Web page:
Figure 3Ashows that the patients with POAG had a significantly lower sampling efficiency than did the AMC and young observers, both in the periphery and in the fovea. Previous studies have failed to find global motion-sensitivity loss in the central retina. 34 37 In both of the cited studies, a motion-coherence detection task was used, with high-contrast dot elements. It is possible that high-contrast, random-dot stimuli may not be sensitive enough to detect some motion-sensitivity impairments, because motion coherence performance saturates at very low contrasts. 79 Our paradigm measures the contrast dependence of motion sensitivity parametrically and avoids this limitation. It is also possible that the POAG disease process was more advanced in the POAG observers in our study than in the patients in the studies of Joffe et al. 34 (field loss of one point >15 dB, two adjacent points of >10 dB, or three adjacent points of >5 dB) or McKendrick et al. 37 (mean defect [MD] range,−0.99 to −17.45 dB [mean, −8.6]; pattern SD [PSD] range, 2.06–15.11 dB [mean 8.14]). We used an AGIS score 63 (which depends on the number, location, and depth of defect) to quantify the severity of POAG visual field loss. Our patients with POAG had an MD range of −0.88 to −24.29 dB (mean, −9.43) and a PSD range 2.15 to 16.22 dB (mean, 8.64), which is slightly worse than in the other studies. It is therefore possible that the disease had progressed to more foveal areas in the patients in the present study, although none of our patients showed any visual field loss within the central 12° on the perimetry test. 
Figure 4shows how a model of healthy motion processing (green curve) is affected by simulating increased RGC noise inputs (red curve) or by removing half the RGC inputs (blue curve). The healthy model reproduces the behavior of normally sighted observers, and the unhealthy model with nonfunctional RGC inputs reproduces the behavior of patients with glaucoma. In conclusion, the present data confirm that there is motion-sensitivity impairment in glaucoma. Our technique extend these findings, first by identifying the source of the deficit as a loss in efficiency rather than an elevation in noise in motion sensors and second by identifying impairments in retinal locations not yet suffering from deep visual field loss.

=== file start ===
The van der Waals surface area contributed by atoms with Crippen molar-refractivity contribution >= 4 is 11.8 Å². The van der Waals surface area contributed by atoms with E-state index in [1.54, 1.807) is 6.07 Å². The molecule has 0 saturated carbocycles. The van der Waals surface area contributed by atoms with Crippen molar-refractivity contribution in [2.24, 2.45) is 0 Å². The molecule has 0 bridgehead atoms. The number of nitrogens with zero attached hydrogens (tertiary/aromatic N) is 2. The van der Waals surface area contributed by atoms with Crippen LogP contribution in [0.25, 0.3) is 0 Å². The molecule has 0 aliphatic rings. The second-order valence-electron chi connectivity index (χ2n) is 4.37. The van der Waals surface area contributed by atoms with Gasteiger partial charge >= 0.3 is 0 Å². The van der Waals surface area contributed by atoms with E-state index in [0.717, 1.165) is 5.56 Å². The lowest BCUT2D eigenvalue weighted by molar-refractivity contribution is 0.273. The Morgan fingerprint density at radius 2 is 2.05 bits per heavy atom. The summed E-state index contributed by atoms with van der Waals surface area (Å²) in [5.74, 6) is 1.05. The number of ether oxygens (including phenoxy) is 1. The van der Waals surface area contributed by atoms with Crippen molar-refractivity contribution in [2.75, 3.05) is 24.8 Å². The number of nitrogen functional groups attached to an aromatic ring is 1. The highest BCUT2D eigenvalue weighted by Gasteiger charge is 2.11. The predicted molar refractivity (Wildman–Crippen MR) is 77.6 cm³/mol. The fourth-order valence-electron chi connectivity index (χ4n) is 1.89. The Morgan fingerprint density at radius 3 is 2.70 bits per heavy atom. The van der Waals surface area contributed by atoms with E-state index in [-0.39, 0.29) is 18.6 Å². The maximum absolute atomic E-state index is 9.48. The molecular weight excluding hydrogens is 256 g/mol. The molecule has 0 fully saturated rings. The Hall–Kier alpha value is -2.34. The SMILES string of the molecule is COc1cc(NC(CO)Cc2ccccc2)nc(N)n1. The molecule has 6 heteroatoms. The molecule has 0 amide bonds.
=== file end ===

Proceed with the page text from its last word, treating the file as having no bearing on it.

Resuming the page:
Our analysis suggests that there is no elevation in internal RGC noise in POAG, but a that there is a reduction in RGC sampling efficiency. Reduced sampling efficiency could be caused by RGC loss, which has been shown histologically to occur in human 18 23 45 80 81 and experimental 22 45 82 83 84 glaucoma. It is also possible that efficiency loss could occur if RGCs become insensitive and nonresponsive. In the earlier stages of the disease, RGCs may become noisy before ultimately undergoing apoptosis or necrosis. If this were the case, we might expect to find increased levels of internal noise as well as reduced levels of sampling efficiency in a group of patients with POAG in the earlier stages of disease. However, our patients with relatively advanced POAG showed no evidence of elevated RGC noise. 
Motion-Sensitivity Loss across the Retina